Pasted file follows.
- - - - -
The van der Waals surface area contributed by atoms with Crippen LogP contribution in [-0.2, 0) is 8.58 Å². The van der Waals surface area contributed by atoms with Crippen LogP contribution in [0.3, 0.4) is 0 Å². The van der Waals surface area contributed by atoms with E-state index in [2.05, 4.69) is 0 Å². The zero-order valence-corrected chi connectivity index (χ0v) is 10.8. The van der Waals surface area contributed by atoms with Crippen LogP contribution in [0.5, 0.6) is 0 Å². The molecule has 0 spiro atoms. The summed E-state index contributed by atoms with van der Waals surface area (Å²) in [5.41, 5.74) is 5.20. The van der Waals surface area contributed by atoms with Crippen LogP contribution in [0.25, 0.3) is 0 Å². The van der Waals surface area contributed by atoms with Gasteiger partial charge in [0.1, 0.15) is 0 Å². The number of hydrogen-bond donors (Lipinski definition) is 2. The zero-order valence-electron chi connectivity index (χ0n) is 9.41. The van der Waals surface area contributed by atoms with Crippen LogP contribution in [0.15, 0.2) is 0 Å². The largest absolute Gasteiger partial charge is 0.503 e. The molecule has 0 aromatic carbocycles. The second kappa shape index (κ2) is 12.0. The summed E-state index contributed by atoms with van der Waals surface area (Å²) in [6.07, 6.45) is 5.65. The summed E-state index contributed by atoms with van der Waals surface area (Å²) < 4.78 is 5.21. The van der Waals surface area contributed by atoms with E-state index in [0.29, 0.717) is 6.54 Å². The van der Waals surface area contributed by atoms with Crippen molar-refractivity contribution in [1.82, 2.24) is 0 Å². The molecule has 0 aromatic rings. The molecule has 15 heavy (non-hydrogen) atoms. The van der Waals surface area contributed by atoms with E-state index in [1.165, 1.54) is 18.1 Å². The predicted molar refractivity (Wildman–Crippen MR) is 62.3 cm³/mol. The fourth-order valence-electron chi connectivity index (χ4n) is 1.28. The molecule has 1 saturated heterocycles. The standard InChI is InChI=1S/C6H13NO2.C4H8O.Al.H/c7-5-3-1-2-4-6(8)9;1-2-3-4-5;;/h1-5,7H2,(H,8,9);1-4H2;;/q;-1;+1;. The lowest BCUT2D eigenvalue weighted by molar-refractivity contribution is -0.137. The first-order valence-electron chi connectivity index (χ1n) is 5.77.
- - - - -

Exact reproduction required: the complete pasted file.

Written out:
The van der Waals surface area contributed by atoms with Crippen LogP contribution in [-0.2, 0) is 8.58 Å². The van der Waals surface area contributed by atoms with Crippen LogP contribution in [0.3, 0.4) is 0 Å². The van der Waals surface area contributed by atoms with E-state index in [2.05, 4.69) is 0 Å². The zero-order valence-corrected chi connectivity index (χ0v) is 10.8. The van der Waals surface area contributed by atoms with Crippen LogP contribution in [0.5, 0.6) is 0 Å². The molecule has 0 spiro atoms. The summed E-state index contributed by atoms with van der Waals surface area (Å²) in [5.41, 5.74) is 5.20. The van der Waals surface area contributed by atoms with Crippen LogP contribution in [0.25, 0.3) is 0 Å². The van der Waals surface area contributed by atoms with Gasteiger partial charge in [0.1, 0.15) is 0 Å². The number of hydrogen-bond donors (Lipinski definition) is 2. The zero-order valence-electron chi connectivity index (χ0n) is 9.41. The van der Waals surface area contributed by atoms with Crippen LogP contribution in [0.15, 0.2) is 0 Å². The largest absolute Gasteiger partial charge is 0.503 e. The molecule has 0 aromatic carbocycles. The second kappa shape index (κ2) is 12.0. The summed E-state index contributed by atoms with van der Waals surface area (Å²) in [6.07, 6.45) is 5.65. The summed E-state index contributed by atoms with van der Waals surface area (Å²) < 4.78 is 5.21. The van der Waals surface area contributed by atoms with E-state index in [0.29, 0.717) is 6.54 Å². The van der Waals surface area contributed by atoms with Crippen molar-refractivity contribution in [1.82, 2.24) is 0 Å². The molecule has 0 aromatic rings. The molecule has 15 heavy (non-hydrogen) atoms. The van der Waals surface area contributed by atoms with E-state index in [1.165, 1.54) is 18.1 Å². The predicted molar refractivity (Wildman–Crippen MR) is 62.3 cm³/mol. The fourth-order valence-electron chi connectivity index (χ4n) is 1.28. The molecule has 1 saturated heterocycles. The standard InChI is InChI=1S/C6H13NO2.C4H8O.Al.H/c7-5-3-1-2-4-6(8)9;1-2-3-4-5;;/h1-5,7H2,(H,8,9);1-4H2;;/q;-1;+1;. The lowest BCUT2D eigenvalue weighted by molar-refractivity contribution is -0.137. The first-order valence-electron chi connectivity index (χ1n) is 5.77.